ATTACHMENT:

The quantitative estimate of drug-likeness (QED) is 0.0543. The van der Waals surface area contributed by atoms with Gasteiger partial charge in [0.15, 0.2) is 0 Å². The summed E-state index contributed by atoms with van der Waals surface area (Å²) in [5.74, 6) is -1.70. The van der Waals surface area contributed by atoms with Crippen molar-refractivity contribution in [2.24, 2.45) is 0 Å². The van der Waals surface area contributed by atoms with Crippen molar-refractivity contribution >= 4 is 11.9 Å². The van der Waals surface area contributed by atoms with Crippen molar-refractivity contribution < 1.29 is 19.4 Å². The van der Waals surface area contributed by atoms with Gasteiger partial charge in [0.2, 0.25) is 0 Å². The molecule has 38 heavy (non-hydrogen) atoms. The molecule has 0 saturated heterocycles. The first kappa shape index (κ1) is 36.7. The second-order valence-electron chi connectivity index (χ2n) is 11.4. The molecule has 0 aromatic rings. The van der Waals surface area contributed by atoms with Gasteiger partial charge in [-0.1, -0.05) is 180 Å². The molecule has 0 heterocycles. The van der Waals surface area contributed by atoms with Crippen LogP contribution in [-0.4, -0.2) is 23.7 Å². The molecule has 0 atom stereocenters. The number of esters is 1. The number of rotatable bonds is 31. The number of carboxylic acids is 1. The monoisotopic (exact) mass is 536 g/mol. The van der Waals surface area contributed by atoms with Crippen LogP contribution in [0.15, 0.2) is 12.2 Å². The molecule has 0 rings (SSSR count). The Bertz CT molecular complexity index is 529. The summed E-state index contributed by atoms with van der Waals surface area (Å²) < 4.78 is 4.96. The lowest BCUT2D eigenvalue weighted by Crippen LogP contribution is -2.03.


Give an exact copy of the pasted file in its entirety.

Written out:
The quantitative estimate of drug-likeness (QED) is 0.0543. The van der Waals surface area contributed by atoms with Gasteiger partial charge in [0.15, 0.2) is 0 Å². The summed E-state index contributed by atoms with van der Waals surface area (Å²) in [5.74, 6) is -1.70. The van der Waals surface area contributed by atoms with Crippen molar-refractivity contribution in [2.24, 2.45) is 0 Å². The van der Waals surface area contributed by atoms with Crippen molar-refractivity contribution >= 4 is 11.9 Å². The van der Waals surface area contributed by atoms with Crippen molar-refractivity contribution < 1.29 is 19.4 Å². The van der Waals surface area contributed by atoms with Gasteiger partial charge in [0.2, 0.25) is 0 Å². The molecule has 38 heavy (non-hydrogen) atoms. The molecule has 0 saturated heterocycles. The first kappa shape index (κ1) is 36.7. The second-order valence-electron chi connectivity index (χ2n) is 11.4. The molecule has 0 aromatic rings. The van der Waals surface area contributed by atoms with Gasteiger partial charge in [-0.1, -0.05) is 180 Å². The molecule has 0 heterocycles. The van der Waals surface area contributed by atoms with Crippen LogP contribution in [-0.4, -0.2) is 23.7 Å². The molecule has 0 atom stereocenters. The number of esters is 1. The number of rotatable bonds is 31. The number of carboxylic acids is 1. The monoisotopic (exact) mass is 536 g/mol. The van der Waals surface area contributed by atoms with Crippen LogP contribution in [0.15, 0.2) is 12.2 Å². The molecule has 0 rings (SSSR count). The Bertz CT molecular complexity index is 529. The summed E-state index contributed by atoms with van der Waals surface area (Å²) < 4.78 is 4.96. The lowest BCUT2D eigenvalue weighted by Crippen LogP contribution is -2.03.